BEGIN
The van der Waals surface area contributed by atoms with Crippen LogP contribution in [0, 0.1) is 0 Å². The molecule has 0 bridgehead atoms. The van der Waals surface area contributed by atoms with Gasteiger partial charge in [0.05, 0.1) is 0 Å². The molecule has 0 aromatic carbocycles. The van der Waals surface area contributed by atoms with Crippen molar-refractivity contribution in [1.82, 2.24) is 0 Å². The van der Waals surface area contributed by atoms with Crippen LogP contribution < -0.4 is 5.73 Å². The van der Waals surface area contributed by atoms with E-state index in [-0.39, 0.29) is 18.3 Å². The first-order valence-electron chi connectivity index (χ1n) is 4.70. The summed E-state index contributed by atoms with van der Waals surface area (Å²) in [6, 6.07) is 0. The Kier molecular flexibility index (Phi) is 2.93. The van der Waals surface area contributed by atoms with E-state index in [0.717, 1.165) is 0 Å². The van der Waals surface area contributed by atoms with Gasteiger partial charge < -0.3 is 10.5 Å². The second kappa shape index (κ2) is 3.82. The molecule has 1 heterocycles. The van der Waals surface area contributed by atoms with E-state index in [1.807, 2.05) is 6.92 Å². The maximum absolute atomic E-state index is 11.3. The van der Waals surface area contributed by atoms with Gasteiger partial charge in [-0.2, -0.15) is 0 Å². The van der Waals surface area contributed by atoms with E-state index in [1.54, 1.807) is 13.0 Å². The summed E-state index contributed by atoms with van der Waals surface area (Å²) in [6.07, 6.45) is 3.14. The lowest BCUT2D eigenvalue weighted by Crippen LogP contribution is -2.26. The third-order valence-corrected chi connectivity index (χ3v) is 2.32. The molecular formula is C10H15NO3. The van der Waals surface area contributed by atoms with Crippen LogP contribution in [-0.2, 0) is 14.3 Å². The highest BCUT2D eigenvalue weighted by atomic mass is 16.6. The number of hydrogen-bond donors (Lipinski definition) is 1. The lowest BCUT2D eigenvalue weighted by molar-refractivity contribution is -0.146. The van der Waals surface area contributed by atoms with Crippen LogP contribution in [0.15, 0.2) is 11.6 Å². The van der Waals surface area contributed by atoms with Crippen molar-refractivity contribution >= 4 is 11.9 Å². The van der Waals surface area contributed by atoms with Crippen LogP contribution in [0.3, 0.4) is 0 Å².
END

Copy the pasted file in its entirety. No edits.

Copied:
The van der Waals surface area contributed by atoms with Crippen LogP contribution in [0, 0.1) is 0 Å². The molecule has 0 bridgehead atoms. The van der Waals surface area contributed by atoms with Gasteiger partial charge in [0.05, 0.1) is 0 Å². The molecule has 0 aromatic carbocycles. The van der Waals surface area contributed by atoms with Crippen molar-refractivity contribution in [1.82, 2.24) is 0 Å². The van der Waals surface area contributed by atoms with Crippen LogP contribution < -0.4 is 5.73 Å². The van der Waals surface area contributed by atoms with E-state index in [-0.39, 0.29) is 18.3 Å². The first-order valence-electron chi connectivity index (χ1n) is 4.70. The summed E-state index contributed by atoms with van der Waals surface area (Å²) in [6, 6.07) is 0. The Kier molecular flexibility index (Phi) is 2.93. The van der Waals surface area contributed by atoms with E-state index in [0.717, 1.165) is 0 Å². The van der Waals surface area contributed by atoms with Gasteiger partial charge < -0.3 is 10.5 Å². The second kappa shape index (κ2) is 3.82. The molecule has 1 heterocycles. The van der Waals surface area contributed by atoms with E-state index in [1.807, 2.05) is 6.92 Å². The maximum absolute atomic E-state index is 11.3. The van der Waals surface area contributed by atoms with Gasteiger partial charge in [-0.2, -0.15) is 0 Å². The van der Waals surface area contributed by atoms with E-state index in [1.54, 1.807) is 13.0 Å². The summed E-state index contributed by atoms with van der Waals surface area (Å²) in [6.07, 6.45) is 3.14. The lowest BCUT2D eigenvalue weighted by Crippen LogP contribution is -2.26. The third-order valence-corrected chi connectivity index (χ3v) is 2.32. The molecular formula is C10H15NO3. The van der Waals surface area contributed by atoms with Crippen LogP contribution in [-0.2, 0) is 14.3 Å². The highest BCUT2D eigenvalue weighted by atomic mass is 16.6. The number of hydrogen-bond donors (Lipinski definition) is 1. The lowest BCUT2D eigenvalue weighted by molar-refractivity contribution is -0.146. The van der Waals surface area contributed by atoms with Crippen LogP contribution in [0.15, 0.2) is 11.6 Å². The van der Waals surface area contributed by atoms with Crippen molar-refractivity contribution >= 4 is 11.9 Å². The van der Waals surface area contributed by atoms with Crippen LogP contribution in [0.3, 0.4) is 0 Å².